Sullivan, Durbin Applaud Passage of Due Process Protections Act

WASHINGTON, D.C. – U.S. Senators Dan Sullivan (R-Alaska) and Dick Durbin (D-IL) today applauded the Senate’s unanimous passage of S. 1380, the Due Process Protections Actlegislation they introduced earlier this Congress to reinforce the constitutional right of defendants to access favorable and potentially exculpatory evidence obtained by prosecutors.

“The vast majority of federal prosecutors abide by their constitutional duties and obligations,” said Senator Sullivan. “But some choose to win at all costs by taking short-cuts and violating defendants’ constitutional rights by withholding evidence favorable to their defense. This is exactly what happened to the late Senator Ted Stevens, whose guilty verdict was overturned after these grave injustices were revealed. We can’t undo the harm that this caused Alaska, or the harm done to our system of justice as a result of this kind of prosecutorial misconduct, but going forward, the Due Process Protections Act will help ensure our system of justice – the foundation of American democracy – is stronger and fairer for all. I thank Senator Durbin for all of the hard work he put into the passage of this bill, and all of my colleagues, from both sides of the aisle, for their support.”

“The Due Process Clause is enshrined in our Constitution as a check against government overreach, but currently there are inadequate safeguards in federal law to ensure that this fundamental constitutional right is protected.  Our modest, bipartisan bill, which passed the Senate this week, will help protect the right of the accused to any exculpatory evidence without placing undue burdens on prosecutors,” Senator Durbin said.  “I’m grateful to Senator Sullivan for his partnership in this effort, and urge the House to pass this bill without delay.”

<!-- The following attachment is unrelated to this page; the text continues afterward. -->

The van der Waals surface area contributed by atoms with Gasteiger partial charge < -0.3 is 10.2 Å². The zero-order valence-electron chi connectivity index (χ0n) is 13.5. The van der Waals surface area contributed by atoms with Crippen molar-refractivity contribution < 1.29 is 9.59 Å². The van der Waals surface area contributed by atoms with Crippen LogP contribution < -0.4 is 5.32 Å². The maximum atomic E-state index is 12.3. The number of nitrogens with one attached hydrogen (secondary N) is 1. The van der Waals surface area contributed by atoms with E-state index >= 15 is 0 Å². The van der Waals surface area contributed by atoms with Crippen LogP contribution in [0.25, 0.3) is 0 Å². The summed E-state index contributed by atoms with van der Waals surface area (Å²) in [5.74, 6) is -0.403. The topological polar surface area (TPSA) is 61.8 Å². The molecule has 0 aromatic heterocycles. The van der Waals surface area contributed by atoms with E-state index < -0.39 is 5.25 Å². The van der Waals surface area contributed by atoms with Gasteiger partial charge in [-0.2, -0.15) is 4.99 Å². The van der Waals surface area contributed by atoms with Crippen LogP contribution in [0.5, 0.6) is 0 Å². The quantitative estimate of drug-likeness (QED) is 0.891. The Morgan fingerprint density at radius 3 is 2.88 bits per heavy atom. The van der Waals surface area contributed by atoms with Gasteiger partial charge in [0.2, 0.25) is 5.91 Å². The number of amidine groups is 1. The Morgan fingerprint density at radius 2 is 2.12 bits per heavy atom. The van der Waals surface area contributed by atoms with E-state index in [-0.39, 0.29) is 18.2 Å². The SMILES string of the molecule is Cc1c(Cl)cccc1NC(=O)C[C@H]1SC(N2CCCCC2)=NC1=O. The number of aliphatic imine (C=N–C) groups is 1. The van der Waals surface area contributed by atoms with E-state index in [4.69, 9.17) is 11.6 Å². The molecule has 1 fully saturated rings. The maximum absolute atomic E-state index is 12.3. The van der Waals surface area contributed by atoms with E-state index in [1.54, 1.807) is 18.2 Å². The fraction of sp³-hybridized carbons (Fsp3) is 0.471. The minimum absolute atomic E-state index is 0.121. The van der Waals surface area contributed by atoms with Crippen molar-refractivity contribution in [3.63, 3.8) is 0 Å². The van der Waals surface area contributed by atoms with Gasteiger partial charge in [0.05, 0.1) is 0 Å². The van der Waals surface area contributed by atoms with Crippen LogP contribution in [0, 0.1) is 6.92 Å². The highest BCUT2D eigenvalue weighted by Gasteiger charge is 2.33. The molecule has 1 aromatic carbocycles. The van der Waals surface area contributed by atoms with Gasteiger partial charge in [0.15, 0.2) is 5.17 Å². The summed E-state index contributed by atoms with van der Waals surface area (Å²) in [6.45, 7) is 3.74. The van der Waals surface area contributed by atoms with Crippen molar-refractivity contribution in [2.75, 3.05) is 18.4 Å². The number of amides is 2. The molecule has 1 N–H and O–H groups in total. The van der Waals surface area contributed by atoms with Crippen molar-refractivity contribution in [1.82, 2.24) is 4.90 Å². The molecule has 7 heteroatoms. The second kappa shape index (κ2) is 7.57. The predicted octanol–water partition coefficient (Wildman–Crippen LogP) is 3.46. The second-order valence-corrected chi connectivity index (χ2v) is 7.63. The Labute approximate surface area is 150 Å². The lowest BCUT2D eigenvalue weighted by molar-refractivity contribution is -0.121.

Under the Fifth and Fourteenth Amendments to the U.S. Constitution, defendants are guaranteed due process under the law. The 1963 Brady vs. Maryland U.S. Supreme Court case clarified that due process entails the requirement of prosecutors to disclose to the accused all “favorable” evidence that is “material” to their case. 

The Due Process Protections Act would: 

  • Amend Rule 5 of the Federal Rules of Criminal Procedure to require a judge in the beginning of every case to issue an “order to prosecution and defense counsel that confirms the disclosure obligation of the prosecutor under Brady v. Maryland, 373 U.S. 83 (1963) and its progeny.” 
  • Require each judicial council in which a district court is located to promulgate a model order that its courts can use at their discretion.
  • Leave it to the courts in each district to tailor the parameters of their Brady order, rather than impose any burdensome requirements on prosecutors.

Having these “Brady orders” in place will make evidence disclosure requirements a priority for prosecutors, and ensure prosecutors can be held to account for not complying with Brady rules. 

Many federal districts have already issued specific local rules or standing orders that govern Brady procedures. Instances where prosecutors fail in their constitutional obligation to share pertinent evidence with the defense are known as “Brady violations.”

According to the National Registry of Exonerations, between 1989 and 2017, prosecutors concealed exculpatory evidence at trial in half of all murder exonerations.

S. 1380 was also co-sponsored by Senators Cory Booker (D-NJ), John Cornyn (R-TX), Mike Lee (R-UT), Rand Paul (R-KY) and Sheldon Whitehouse (D-RI).